My father, Peter Garwood, who has died aged 88, was a history teacher who went on to become a schools inspector.
Working for Her Majesty’s Inspectorate of Schools (now Ofsted) from 1977 until 1990, he covered the West Midlands, Devon, Cornwall and the Channel Islands, and was a highly respected figure, popular with colleagues and teachers alike, and forthright in his judgments. His natural air of authority, perhaps derived from his Oxbridge background, disguised strongly leftwing views that could catch public school heads unawares if they were foolish enough to think that he was “one of us”.
Born in Finchley, north London, he was the only child of William Garwood, an accountant, and his wife, Kate (nee Manders). After a brief evacuation during the second world war to Oxfordshire, the family moved to Rabley Heath, Hertfordshire, and in 1944 he went to Haileybury school near Hertford, where he was inspired by his history teacher John Roach, who later became a friend.
In 1951 Peter began his national service in Kenya with the 4th King’s African Rifles in Nanyuki, where his troop included a young corporal by the name of Idi Amin.
On one occasion Peter was asked to rid the camp of a number of sex workers who had set up on site and was told to find someone to do the job. He chose Amin, whom he regarded as a good soldier, and tasked him with politely inviting any outsiders to move on. However he later discovered that Amin had set out with a pick-axe handle and had beaten both soldiers and sex workers to effect the clear-out. The incident was an eye-opener for my father and perhaps a small insight into the true character of Amin.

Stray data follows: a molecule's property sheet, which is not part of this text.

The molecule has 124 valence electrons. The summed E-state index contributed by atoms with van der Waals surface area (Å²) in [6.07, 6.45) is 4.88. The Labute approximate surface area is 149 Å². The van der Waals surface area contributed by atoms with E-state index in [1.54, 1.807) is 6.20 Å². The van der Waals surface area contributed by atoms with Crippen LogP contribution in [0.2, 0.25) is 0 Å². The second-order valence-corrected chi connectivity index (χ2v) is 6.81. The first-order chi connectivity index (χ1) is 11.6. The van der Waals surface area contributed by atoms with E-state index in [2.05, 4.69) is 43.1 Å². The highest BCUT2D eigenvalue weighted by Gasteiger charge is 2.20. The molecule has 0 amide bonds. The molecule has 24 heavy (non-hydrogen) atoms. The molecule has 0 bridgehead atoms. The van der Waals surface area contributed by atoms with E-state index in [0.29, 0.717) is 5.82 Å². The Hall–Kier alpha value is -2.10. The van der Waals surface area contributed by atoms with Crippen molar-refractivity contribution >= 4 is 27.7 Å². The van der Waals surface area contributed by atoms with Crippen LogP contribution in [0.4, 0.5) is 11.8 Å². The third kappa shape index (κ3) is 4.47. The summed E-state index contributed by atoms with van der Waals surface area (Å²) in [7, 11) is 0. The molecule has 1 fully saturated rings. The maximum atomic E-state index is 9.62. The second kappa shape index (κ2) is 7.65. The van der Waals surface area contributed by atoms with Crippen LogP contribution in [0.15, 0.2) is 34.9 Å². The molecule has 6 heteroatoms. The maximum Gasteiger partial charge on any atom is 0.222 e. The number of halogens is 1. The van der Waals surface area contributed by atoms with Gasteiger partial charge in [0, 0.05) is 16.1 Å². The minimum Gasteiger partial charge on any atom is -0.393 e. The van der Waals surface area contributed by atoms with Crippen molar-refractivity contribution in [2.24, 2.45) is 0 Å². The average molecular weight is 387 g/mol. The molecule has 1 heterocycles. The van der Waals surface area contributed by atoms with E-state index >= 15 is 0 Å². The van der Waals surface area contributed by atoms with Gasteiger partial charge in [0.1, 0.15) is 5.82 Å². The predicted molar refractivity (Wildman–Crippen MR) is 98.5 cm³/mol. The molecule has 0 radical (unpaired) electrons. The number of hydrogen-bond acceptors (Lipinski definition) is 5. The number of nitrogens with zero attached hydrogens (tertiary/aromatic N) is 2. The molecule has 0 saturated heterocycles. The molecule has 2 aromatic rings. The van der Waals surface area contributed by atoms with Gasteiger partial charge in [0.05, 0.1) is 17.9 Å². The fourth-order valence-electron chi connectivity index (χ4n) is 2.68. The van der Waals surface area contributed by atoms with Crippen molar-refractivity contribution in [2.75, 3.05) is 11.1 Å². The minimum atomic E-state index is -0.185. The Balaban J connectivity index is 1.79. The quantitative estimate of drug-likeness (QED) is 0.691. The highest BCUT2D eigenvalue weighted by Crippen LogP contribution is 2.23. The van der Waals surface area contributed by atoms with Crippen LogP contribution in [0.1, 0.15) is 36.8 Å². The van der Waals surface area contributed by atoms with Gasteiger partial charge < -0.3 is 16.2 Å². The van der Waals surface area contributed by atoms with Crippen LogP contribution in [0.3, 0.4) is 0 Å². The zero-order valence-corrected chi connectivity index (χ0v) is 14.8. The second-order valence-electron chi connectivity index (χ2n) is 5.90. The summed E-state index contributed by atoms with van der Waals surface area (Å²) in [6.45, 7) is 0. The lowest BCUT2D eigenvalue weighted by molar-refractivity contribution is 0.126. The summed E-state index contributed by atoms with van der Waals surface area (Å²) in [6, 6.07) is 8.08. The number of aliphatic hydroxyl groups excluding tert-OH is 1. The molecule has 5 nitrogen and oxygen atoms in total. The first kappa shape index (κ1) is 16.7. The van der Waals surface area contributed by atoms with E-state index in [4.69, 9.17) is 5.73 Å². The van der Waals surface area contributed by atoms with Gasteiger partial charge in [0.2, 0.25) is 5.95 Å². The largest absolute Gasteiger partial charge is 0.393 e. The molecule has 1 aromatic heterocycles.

On his return to Britain, Peter studied history at New College, Oxford, graduating in 1954. He then briefly joined the Colonial Development Corporation as a trainee, where he met Dorothy Roberts, whom he married in 1957, before switching to become a history teacher at the King’s school in Canterbury.
He became housemaster at the school in 1959 and remained there until 1965, when he met Daphne Wenley (nee Oakeshott), the wife of a fellow teacher. As a result both of their marriages ended in divorce and he and Daphne left Canterbury, marrying in 1968.
He took up a position as head of history at King George V grammar school in Southport and in 1974 became head of humanities at Banbury school, Oxfordshire, before, in 1977, joining Her Majesty’s Inspectorate of Schools.
After his retirement, Peter and Daphne lived in West Hill, Devon, where they focused on their shared passions of books, gardening, family and books. They spent 30 years there, creating a garden paradise for their many grandchildren before moving up to Oxfordshire to be closer to family.
He is survived by Daphne, by his two children from their marriage, Kate and me, the four children of Daphne’s previous marriage, Clare, Joanna, Mary and James, and 15 grandchildren.
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